Code Red

Winter, 2018–2019 / No. 42
Illustration by Matthew Daley
Matthew Daley

As soon as the words “Code Red” are spoken over the P.A. system, the kids know what to do. They had practised ever since the Columbine High School massacre, five years ago. Stephen repeats the phrase, “Code Red,” as he sits against the classroom wall, dragging his backpack with him. He pulls out a Tupperware container and removes a lemon wedge to suck on. It calms him like nothing else does, and the citrus scent has a soothing effect on the students.

Next to Stephen is Peter. His mother is the only parent I’ve met so far who is younger than me. She had him when she was only thirteen years old, a detail I discovered in a document buried in Peter’s student records.

“Don’t get me wrong,” she said when I first called her, concerned that Peter wasn’t doing his homework. “I care lots for all my kids, but I don’t have time to check homework every night. I’ve got a life of my own.” Later, when we met face to face at a parent-teacher interview, she laughed as she said, “I swear to God, I thought you were white. You sounded white on the phone.”

One thing they never taught us in teachers’ college was that dealing with parents would be one of the worst parts of the job.

Unlike my Grade 12 history and Grade 10 family studies classes with thirty-four and twenty-eight students, I only have eight kids in this Grade 10 class. The course was called Language-intensive English, a two-year program run by the special education department, for students with “learning challenges” in Grades 9 and 10. I didn’t know I wasn’t even supposed to be teaching this class until a new principal ushered me into her office earlier this semester to ask if I had my additional qualification in special education.

“I don’t think so,” I said.

“Kell, for heaven’s sake. She hasn’t been teaching long enough to get any additional quals under her belt yet,” Michael, the head of the English department, said. “She’s already in three departments. Let her have this one.”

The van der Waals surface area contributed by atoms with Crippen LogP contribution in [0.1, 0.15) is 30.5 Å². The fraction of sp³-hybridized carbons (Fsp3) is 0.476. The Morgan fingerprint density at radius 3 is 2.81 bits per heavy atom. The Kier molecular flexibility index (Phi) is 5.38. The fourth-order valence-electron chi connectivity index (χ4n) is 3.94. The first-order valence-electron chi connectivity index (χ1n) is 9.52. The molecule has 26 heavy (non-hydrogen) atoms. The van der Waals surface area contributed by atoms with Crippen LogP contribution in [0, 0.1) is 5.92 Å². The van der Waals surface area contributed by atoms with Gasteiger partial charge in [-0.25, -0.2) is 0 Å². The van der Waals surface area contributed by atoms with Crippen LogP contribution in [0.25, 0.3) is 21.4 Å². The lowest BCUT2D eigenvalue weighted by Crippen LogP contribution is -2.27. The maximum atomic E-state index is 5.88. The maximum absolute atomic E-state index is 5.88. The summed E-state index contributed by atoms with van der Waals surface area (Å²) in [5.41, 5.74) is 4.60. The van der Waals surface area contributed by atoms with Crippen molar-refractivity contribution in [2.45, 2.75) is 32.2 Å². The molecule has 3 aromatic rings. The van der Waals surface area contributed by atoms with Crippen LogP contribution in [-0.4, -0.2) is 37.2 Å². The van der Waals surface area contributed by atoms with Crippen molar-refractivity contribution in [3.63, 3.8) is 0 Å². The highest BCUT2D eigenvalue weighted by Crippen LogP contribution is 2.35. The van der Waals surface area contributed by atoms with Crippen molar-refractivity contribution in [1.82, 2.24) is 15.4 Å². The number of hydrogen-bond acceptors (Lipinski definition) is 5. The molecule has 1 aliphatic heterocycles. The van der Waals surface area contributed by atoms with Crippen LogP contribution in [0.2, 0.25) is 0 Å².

In that moment, I had been grateful to Michael for coming to my defence, and then equally disappointed to learn later that it was only because no one else in his department wanted to touch the course.

“I suppose you could finish off the semester,” Kelly said. “After all, they are ‘special.’”

Her blue eyes lit up.

Special. I hated that word. It implied that my kids were somehow less human than the other students, which, having already taught them Grade 9 English last year, I knew wasn’t true.

“Do you think we’re all gonna die?” asks Alex.

I ignore the comment. I’ve secretly hated him since last year, when these kids were all new to high school. He’d somehow convinced them I’d give them all sars, which had made headlines in every Toronto newspaper for weeks. They started skipping my class. Then the rumour spread through the school and although no one said anything, I knew even some of my colleagues wondered. One of them made no attempts to cover up her worries by wiping down the doorknobs and desktops when she came in after me to teach the same kids math.

“Yeah, I’m not afraid to die,” Alex says, a little too loud.

Would I leap to take a bullet for him and leave my own child motherless? I shake off the thought and, after surveying the students lined against the walls I sit back down in my chair. The clock on the wall is stuck at nine o’clock. I regret not having asked a custodian to fix it earlier. I wonder what the weather might be like outside. April weather was always so unpredictable. At least we’re able to keep our classroom lights on. The room is windowless. In any other classroom, we’d be sitting in semi-darkness.